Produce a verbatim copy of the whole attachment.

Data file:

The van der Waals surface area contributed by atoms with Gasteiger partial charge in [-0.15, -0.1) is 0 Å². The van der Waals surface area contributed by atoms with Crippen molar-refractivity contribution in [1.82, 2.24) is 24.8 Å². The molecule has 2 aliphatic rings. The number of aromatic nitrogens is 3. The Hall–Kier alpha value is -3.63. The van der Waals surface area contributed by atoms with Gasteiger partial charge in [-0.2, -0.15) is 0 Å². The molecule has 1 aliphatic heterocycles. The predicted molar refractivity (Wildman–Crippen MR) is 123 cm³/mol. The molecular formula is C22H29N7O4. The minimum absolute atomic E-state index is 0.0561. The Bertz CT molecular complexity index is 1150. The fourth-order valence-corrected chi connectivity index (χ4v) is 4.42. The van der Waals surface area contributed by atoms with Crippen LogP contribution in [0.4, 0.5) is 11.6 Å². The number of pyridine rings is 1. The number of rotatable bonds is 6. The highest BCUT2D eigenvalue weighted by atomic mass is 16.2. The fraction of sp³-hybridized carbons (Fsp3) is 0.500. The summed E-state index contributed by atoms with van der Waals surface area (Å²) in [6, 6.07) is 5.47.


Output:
The van der Waals surface area contributed by atoms with Gasteiger partial charge in [-0.15, -0.1) is 0 Å². The van der Waals surface area contributed by atoms with Crippen molar-refractivity contribution in [1.82, 2.24) is 24.8 Å². The molecule has 2 aliphatic rings. The number of aromatic nitrogens is 3. The Hall–Kier alpha value is -3.63. The van der Waals surface area contributed by atoms with Gasteiger partial charge in [-0.2, -0.15) is 0 Å². The molecule has 1 aliphatic heterocycles. The predicted molar refractivity (Wildman–Crippen MR) is 123 cm³/mol. The molecular formula is C22H29N7O4. The minimum absolute atomic E-state index is 0.0561. The Bertz CT molecular complexity index is 1150. The fourth-order valence-corrected chi connectivity index (χ4v) is 4.42. The van der Waals surface area contributed by atoms with Crippen LogP contribution in [0.4, 0.5) is 11.6 Å². The number of pyridine rings is 1. The number of rotatable bonds is 6. The highest BCUT2D eigenvalue weighted by atomic mass is 16.2. The fraction of sp³-hybridized carbons (Fsp3) is 0.500. The summed E-state index contributed by atoms with van der Waals surface area (Å²) in [6, 6.07) is 5.47.